Speaking in a closed meeting, Prime Minister Benjamin Netanyahu stated this week that he is not troubled by the possibility that an investigative committee could be formed after a theoretical Israeli strike on Iran.
Netanyahu criticized security establishment officials for their handling of the issue, hinting that they are primarily concerned about avoiding having to take responsibility for their actions.
A number of people who attended the meeting, who asked to remain nameless, said that the majority of those present left the meeting feeling that Netanyahu remains steadfast in his determination not to rely on the United States, and can be expected to order the IDF to attack Iran in the coming months.
Others present at the meeting, however, pointed out that Netanyahu’s comments seemed to be part of the “psychological warfare” campaign that Netanyahu and Defense Minister Ehud Barak are conducting, in order to pressure the U.S. into attacking Iran itself.
At one point during the meeting, a participant asked Netanyahu what he thinks could possibly happen the day after an Israeli strike on Iran. According to one of the meeting's participants, the question angered Netanyahu. “If an investigative committee is formed, I’ll go and say that I, I am responsible,” said Netanyahu, as he pounded the table, and his chest, with his fist.
The fuming Netanyahu didn’t stop there. “I’ve had enough of this atmosphere,” he said. “It’s also felt in other discussions [on Iran], people keep showing me presentations prepared as if for an investigative committee. I’ve told them to stop with these presentations, stop speaking on protocol, and get to the point,” said Netanyahu.
Netanyahu made it clear to those present that he prefers that the U.S. “do the work," though he admits that the U.S. is not prepared to pursue a military option at this point.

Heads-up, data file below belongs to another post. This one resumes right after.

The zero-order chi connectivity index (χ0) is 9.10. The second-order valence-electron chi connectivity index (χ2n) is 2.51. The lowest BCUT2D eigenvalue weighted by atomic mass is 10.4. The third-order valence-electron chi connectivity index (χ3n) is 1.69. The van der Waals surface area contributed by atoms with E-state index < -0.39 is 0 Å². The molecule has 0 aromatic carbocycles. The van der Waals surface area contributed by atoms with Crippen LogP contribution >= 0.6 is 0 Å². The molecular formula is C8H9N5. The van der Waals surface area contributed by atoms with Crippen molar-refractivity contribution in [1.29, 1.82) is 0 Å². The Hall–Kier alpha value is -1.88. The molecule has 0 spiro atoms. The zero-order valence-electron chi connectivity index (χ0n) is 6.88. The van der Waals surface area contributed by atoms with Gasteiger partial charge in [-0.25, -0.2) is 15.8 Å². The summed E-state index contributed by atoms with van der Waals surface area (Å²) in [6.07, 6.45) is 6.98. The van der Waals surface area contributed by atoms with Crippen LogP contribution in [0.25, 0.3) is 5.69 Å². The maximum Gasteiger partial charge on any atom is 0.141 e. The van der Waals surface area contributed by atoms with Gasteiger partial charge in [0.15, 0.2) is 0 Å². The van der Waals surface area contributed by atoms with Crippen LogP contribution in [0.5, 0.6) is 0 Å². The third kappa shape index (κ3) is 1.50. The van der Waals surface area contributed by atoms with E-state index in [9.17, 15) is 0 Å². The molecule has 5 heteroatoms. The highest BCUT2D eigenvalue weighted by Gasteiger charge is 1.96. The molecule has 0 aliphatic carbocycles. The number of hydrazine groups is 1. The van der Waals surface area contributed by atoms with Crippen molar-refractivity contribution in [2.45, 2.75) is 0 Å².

According to Netanyahu, certain criteria would have to exist before the U.S. would be willing to attack Iran. If Iran were to begin enriching uranium to 90 percent instead of 20, attack American interests in the Persian gulf or carry out a massive attack against Israel, then the U.S. might be prepared to strike, he said.
Netanyahu admitted that the chance of these things happening is low, though if the U.S. does attack Iran’s nuclear facilities, Israel will not need to attack as well, he said, explaining that “the Israeli home front will be hit with ricochets no matter what happens.”
Netanyahu also said he holds a bi-weekly meeting to discuss that issue and prepare for it. “Even if rockets are fired, that would be preferable to a nuclear bomb,” he said.
Netanyahu was also asked if an Israeli attack against Iranian nuclear facilities would be effective enough to stop the Islamic Republic’s nuclear program, or only set it back a year or two.
As he has in the past, Netanyahu referenced the 1981 attack on Iraq’s nuclear reactor. “Then too, people said it would take them two years to rebuild the reactor, but the fact remains that to this day [Iraq] doesn’t have a nuclear weapon,” said Netanyahu.
The Prime Minister’s Office said in response, “We do not comment on issues discussed in closed forces, including when the quotes from them are inaccurate.”
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